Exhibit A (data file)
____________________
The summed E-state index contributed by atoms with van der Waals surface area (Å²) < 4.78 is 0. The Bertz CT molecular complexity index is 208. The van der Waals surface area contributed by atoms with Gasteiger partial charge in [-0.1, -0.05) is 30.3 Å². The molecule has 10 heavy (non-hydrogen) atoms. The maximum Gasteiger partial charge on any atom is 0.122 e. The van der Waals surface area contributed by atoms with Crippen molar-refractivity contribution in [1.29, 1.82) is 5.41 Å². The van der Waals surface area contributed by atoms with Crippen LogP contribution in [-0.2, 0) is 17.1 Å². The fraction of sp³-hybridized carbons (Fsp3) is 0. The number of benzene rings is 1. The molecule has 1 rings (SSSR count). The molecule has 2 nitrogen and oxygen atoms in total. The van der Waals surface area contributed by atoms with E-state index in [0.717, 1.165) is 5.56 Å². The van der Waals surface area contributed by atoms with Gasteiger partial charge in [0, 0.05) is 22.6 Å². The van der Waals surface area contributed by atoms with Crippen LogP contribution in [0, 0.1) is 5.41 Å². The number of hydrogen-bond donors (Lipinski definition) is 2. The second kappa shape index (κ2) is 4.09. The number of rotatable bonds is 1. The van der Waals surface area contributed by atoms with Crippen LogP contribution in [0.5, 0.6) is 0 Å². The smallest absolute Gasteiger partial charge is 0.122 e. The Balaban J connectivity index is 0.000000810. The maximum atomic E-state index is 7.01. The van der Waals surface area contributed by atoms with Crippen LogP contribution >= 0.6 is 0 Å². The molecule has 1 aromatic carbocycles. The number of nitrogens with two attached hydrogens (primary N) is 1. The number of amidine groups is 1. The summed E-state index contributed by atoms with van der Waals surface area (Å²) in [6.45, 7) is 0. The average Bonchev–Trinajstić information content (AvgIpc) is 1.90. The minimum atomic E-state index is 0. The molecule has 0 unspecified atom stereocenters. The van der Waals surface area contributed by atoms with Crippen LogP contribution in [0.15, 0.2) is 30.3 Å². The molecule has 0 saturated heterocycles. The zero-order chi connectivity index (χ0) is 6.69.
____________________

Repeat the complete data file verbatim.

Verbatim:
The summed E-state index contributed by atoms with van der Waals surface area (Å²) < 4.78 is 0. The Bertz CT molecular complexity index is 208. The van der Waals surface area contributed by atoms with Gasteiger partial charge in [-0.1, -0.05) is 30.3 Å². The molecule has 10 heavy (non-hydrogen) atoms. The maximum Gasteiger partial charge on any atom is 0.122 e. The van der Waals surface area contributed by atoms with Crippen molar-refractivity contribution in [1.29, 1.82) is 5.41 Å². The van der Waals surface area contributed by atoms with Crippen LogP contribution in [-0.2, 0) is 17.1 Å². The fraction of sp³-hybridized carbons (Fsp3) is 0. The number of benzene rings is 1. The molecule has 1 rings (SSSR count). The molecule has 2 nitrogen and oxygen atoms in total. The van der Waals surface area contributed by atoms with E-state index in [0.717, 1.165) is 5.56 Å². The van der Waals surface area contributed by atoms with Gasteiger partial charge in [0, 0.05) is 22.6 Å². The van der Waals surface area contributed by atoms with Crippen LogP contribution in [0, 0.1) is 5.41 Å². The number of hydrogen-bond donors (Lipinski definition) is 2. The second kappa shape index (κ2) is 4.09. The number of rotatable bonds is 1. The van der Waals surface area contributed by atoms with Crippen LogP contribution in [0.5, 0.6) is 0 Å². The smallest absolute Gasteiger partial charge is 0.122 e. The Balaban J connectivity index is 0.000000810. The maximum atomic E-state index is 7.01. The van der Waals surface area contributed by atoms with Crippen LogP contribution >= 0.6 is 0 Å². The molecule has 1 aromatic carbocycles. The number of nitrogens with two attached hydrogens (primary N) is 1. The number of amidine groups is 1. The summed E-state index contributed by atoms with van der Waals surface area (Å²) in [6.45, 7) is 0. The average Bonchev–Trinajstić information content (AvgIpc) is 1.90. The minimum atomic E-state index is 0. The molecule has 0 unspecified atom stereocenters. The van der Waals surface area contributed by atoms with Crippen LogP contribution in [0.15, 0.2) is 30.3 Å². The molecule has 0 saturated heterocycles. The zero-order chi connectivity index (χ0) is 6.69.